After almost twenty years of this pioneering work in India, Brand moved to Carville, Louisiana, as head of rehabilitation in the only leprosy hospital on United States soil. Once again he had to fight prejudice, which he even found enshrined in government regulations on patient isolation. Although the number of leprosy victims in the United States was quite low compared to India or Africa, the problems were the same. In a more favorable financial climate new solutions were developed. Brand soon applied similar methods in the management of neuropathic feet in diabetes, a much more common disease, with equally rewarding results.

Working with patients afflicted with painlessness, Brand developed a profound appreciation for pain, which he considered a friend and not an enemy. His fascinating book Pain: The Gift Nobody Wants narrates his journey of discovery and extols the many virtues of this ‘friend’ and its role in protecting our bodies from the risks of constant and repetitive stress.

We have come to associate scientific discovery and progress with famous academic institutes, shining high-tech facilities, and substantial financial grants. Beside the myth of rotting flesh, Paul Brand’s work effectively dispelled the notion that research is a sport for the rich and privileged: most of his ground-breaking work, including delicate restorative surgery, was done in mud huts, in hot and dusty climates, away from air-conditioned laboratories and even ordinary hospital wards from which leprosy patients were ostracized. His career is an example of how careful observation, an inquisitive mind, hard hands-on work, and a charitable spirit can transform the lives of millions of suffering people, far more than expensive drugs or devices.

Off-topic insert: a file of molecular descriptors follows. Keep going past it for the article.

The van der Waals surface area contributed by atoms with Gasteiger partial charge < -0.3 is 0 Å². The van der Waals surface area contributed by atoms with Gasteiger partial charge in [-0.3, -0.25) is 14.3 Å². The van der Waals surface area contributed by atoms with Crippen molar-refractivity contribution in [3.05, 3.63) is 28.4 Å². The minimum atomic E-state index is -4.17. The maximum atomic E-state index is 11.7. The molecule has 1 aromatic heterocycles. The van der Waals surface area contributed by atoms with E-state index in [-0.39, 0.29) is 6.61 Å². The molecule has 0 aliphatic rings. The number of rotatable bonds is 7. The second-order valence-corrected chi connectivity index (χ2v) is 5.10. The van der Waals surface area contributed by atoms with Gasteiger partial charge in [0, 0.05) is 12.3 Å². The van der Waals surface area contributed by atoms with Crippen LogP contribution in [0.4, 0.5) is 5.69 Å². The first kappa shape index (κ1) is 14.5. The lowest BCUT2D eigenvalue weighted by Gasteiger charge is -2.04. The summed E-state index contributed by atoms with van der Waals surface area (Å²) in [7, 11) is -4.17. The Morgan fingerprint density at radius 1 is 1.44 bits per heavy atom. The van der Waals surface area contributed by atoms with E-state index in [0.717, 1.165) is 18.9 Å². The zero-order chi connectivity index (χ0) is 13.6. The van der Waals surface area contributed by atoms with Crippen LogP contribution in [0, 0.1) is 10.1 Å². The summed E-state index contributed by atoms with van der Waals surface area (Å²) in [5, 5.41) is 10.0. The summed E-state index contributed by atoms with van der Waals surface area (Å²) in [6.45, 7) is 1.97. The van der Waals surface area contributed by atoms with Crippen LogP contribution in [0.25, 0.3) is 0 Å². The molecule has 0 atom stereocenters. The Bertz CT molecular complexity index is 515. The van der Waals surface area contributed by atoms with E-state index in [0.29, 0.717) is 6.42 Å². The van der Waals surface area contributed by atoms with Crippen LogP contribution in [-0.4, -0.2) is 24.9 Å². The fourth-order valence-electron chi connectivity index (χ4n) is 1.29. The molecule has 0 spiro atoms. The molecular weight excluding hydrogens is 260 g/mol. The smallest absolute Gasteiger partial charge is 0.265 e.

Recommended Bibliography

Brand P & Yancey P. Pain: The Gift Nobody Wants. Zondervan 1993 [subsequently re-printed under the title ‘The Gift of Pain’]. Autobiography plus Brand’s philosophy on pain and its significance.
Dorothy Clarke Wilson. Ten Fingers for God: The Life and Work of Dr Paul Brand. Zondervan 1989. A biography.

 

Additional Resources

There is at least one video in YouTube of Paul Brand addressing a medical conference, where he highlights some of his research experiences – worth viewing: http://www.youtube.com/watch?v=30piDE5iIVw

 


 

ANTHONY PAPAGIANNIS, MD, MRCP(UK), DipPallMed, is a practicing pulmonologist in Thessaloniki, Greece. He received his MD degree from the Aristotle University of Thessaloniki Medical School in 1981. He trained in internal medicine in Greece and subsequently in the United Kingdom, and specialized in pulmonary medicine. He also holds a postgraduate diploma in palliative medicine from the University of Cardiff, Wales, United Kingdom. He is a postgraduate instructor in palliative medicine in the University of Thessaly, Larissa, Greece. He is editor of Iatrika Themata, the journal of the Thessaloniki Medical Association.